Title:

Numerical solutions to a class of stochastic partial differential equations arising in finance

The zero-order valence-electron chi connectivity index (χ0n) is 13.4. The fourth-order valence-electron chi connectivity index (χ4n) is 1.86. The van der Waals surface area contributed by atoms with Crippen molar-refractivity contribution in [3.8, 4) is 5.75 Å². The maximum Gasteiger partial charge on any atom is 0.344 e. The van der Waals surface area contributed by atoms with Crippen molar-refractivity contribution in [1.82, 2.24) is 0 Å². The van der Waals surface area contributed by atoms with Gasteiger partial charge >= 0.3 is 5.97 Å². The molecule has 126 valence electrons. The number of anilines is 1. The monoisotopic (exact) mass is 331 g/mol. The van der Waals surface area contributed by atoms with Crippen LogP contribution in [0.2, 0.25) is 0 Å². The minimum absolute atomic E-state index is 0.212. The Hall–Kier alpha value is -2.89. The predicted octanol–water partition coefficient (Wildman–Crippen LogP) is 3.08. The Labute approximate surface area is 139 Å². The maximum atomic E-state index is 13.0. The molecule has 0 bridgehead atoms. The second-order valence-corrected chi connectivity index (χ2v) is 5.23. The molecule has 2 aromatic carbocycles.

We propose two alternative approaches to evaluate numerically credit basket derivatives in a Nname structural model where the number of entities, N, is large, and where the names are independent and identically distributed random variables conditional on common random factors. In the ﬁrst framework, we treat a Nname model as a set of N Bernoulli random variables indicating a default or a survival. We show that certain expected functionals of the proportion L_{N} of variables in a given state converge at rate 1/N as N [right arrow  infinity]. Based on these results, we propose a multilevel simulation algorithm using a family of sequences with increasing length, to obtain estimators for these expected functionals with a meansquare error of epsilon ^{2} and computational complexity of order epsilon^{−2}, independent of N. In particular, this optimal complexity order also holds for the inﬁnitedimensional limit. Numerical examples are presented for tranche spreads of basket credit derivatives. In the second framework, we extend the approximation of Bush et al. [13] to a structural jumpdiﬀusion model with discretely monitored defaults. Under this approach, a Nname model is represented as a system of particles with an absorbing boundary that is active in a discrete time set, and the loss of a portfolio is given as the function of empirical measure of the system. We show that, for the inﬁnite system, the empirical measure has a density with respect to the Lebesgue measure that satisﬁes a stochastic partial differential equation. Then, we develop an algorithm to efficiently estimate CDO index and tranche spreads consistent with underlying credit default swaps, using a ﬁnite diﬀerence simulation for the resulting SPDE. We verify the validity of this approximation numerically by comparison with results obtained by direct Monte Carlo simulation of the basket constituents. A calibration exercise assesses the ﬂexibility of the model and its extensions to match CDO spreads from precrisis and crisis periods.